Wednesday, April 9, 2008

The Gap by Michael Crelinsten

I came across this piece in a pile of stuff I was given after Isaac died. I think it is so insightful.
The Gap
The gap between those who have lost children and those who have not is profoundly difficult to bridge.
No one, whose children are well and intact can be expected to understand what parents who have lost children have absorbed and what they bear.
Our children come to us through every blade of grass, every crack in the sidewalk, every bowl of breakfast cereal.
We seek contact with their atoms, their hairbrush, their toothbrush, their clothing.
We reach for what was integrally woven into the fabric of our lives, now torn and shredded.
A black hole has been blown through our souls and, indeed, it often does not allow the light to escape. It is a difficult place.
For us to enter there is to be cut deeply, and torn anew, each time we go there, by the jagged edges of our loss. Yet we return, again and again, for that is where our children now reside.
This will be so for years to come and it will change us profoundly.
At some point in the distant future, the edges of that hole will have tempered and softened but the empty space will remain - a life sentence.
Our friends will change through this. There is no avoiding it.
We grieve for our children, in part, through talking about them and our feelings for having lost them. Some go there with us, others cannot and through their denial add a further measure, however unwittingly, to an already heavy burden.
Assuming that we may be feeling "better" six months later is simply "to not get it." The excruciating and isolating reality that bereaved parents feel is hermetically sealed from the nature of any other human experience.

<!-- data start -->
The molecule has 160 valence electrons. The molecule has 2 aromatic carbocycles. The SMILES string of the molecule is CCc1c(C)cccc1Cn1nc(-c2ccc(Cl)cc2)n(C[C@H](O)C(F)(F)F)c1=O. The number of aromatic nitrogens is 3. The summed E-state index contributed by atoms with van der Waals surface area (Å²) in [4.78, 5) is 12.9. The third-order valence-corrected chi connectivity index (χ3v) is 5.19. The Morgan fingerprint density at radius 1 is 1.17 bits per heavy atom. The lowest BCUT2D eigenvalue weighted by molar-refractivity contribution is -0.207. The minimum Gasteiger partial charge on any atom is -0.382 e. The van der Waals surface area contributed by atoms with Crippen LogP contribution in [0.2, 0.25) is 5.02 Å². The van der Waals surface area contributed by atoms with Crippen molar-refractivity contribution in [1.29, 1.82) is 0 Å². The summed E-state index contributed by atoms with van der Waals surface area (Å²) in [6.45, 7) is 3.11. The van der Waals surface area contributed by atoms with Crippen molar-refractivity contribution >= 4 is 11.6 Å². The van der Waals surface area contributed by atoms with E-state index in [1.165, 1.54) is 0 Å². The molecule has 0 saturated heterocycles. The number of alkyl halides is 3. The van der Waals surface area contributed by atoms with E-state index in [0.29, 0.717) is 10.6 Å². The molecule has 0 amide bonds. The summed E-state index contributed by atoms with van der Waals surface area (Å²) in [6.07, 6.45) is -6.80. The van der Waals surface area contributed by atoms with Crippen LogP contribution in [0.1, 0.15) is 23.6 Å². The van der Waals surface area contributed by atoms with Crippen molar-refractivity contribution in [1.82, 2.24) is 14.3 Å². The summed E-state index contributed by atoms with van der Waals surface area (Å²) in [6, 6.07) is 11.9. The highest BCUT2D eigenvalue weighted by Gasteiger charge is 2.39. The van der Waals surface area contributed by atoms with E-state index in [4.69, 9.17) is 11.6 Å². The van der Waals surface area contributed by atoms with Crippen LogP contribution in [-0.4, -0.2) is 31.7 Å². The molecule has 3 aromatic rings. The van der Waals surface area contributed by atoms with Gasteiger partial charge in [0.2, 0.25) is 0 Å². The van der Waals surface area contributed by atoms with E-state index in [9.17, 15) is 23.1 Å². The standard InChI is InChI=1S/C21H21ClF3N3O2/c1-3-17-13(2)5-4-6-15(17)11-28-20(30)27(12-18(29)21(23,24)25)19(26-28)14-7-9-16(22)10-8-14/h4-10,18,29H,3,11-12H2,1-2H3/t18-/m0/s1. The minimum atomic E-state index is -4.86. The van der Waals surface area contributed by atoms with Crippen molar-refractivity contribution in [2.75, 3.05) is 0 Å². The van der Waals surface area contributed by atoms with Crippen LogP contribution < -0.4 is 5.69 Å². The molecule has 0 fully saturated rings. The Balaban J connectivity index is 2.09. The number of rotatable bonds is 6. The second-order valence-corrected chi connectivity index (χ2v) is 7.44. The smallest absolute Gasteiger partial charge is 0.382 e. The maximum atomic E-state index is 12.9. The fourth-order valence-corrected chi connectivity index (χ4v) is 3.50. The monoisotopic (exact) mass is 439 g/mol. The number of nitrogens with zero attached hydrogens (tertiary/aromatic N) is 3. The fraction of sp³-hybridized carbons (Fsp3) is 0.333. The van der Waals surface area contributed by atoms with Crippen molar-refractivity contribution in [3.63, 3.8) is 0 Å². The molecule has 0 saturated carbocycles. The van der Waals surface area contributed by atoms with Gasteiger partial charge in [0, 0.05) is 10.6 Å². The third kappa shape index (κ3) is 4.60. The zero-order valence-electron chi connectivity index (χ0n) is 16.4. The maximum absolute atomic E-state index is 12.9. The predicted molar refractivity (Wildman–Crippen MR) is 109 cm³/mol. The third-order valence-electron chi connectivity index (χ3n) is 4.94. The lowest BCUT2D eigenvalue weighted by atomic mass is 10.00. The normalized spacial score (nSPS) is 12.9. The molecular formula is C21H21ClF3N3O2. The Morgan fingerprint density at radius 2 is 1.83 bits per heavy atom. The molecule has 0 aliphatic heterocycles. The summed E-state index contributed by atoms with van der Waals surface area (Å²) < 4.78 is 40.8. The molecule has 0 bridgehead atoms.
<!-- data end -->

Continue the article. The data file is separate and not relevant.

Thus it is a trap - those whose compassion and insight we most need are those for whom we abhor the experience that would allow them that sensitivity and capacity.
And yet, somehow there are those, each in their own fashion, who have found a way to reach us and stay, to our comfort.
They have understood, again each in their own way, that our children remain our children through our memory of them.
Their memory is sustained through speaking about them and our feelings about their death. Deny this and you deny their life.
Deny their life and you no longer have a place in ours.
We recognize that we have moved to an emotional place where it is often very difficult to reach us.
Our attempts to be normal are painful and the day to day carries a silent, screaming anguish that accompanies us, sometimes from moment to moment.
Were we to give it its own voice we fear we would become truly unreachable, and so we remain "strong" for a host of reasons even as the strength saps our energy and drains our will.
Were we to act out our true feelings we would be impossible to be with.
We resent having to act normal, yet we dare not do otherwise.
People who understand this dynamic are our gold standard.
Working our way through this over the years will change us as does every experience - and extreme experience changes one extremely.
We know we will have recovered when, as we have read, it is no longer so painful to be normal. We do not know who we will be at that point or who will still be with us.
We have read that the gap is so difficult that, often, bereaved parents must attempt to reach out to friends and relatives or risk losing them. This is our attempt. For those untarnished by such events, who wish to know in some way what they, thankfully, do not know, read this. It may provide a window that is helpful for both sides of the gap.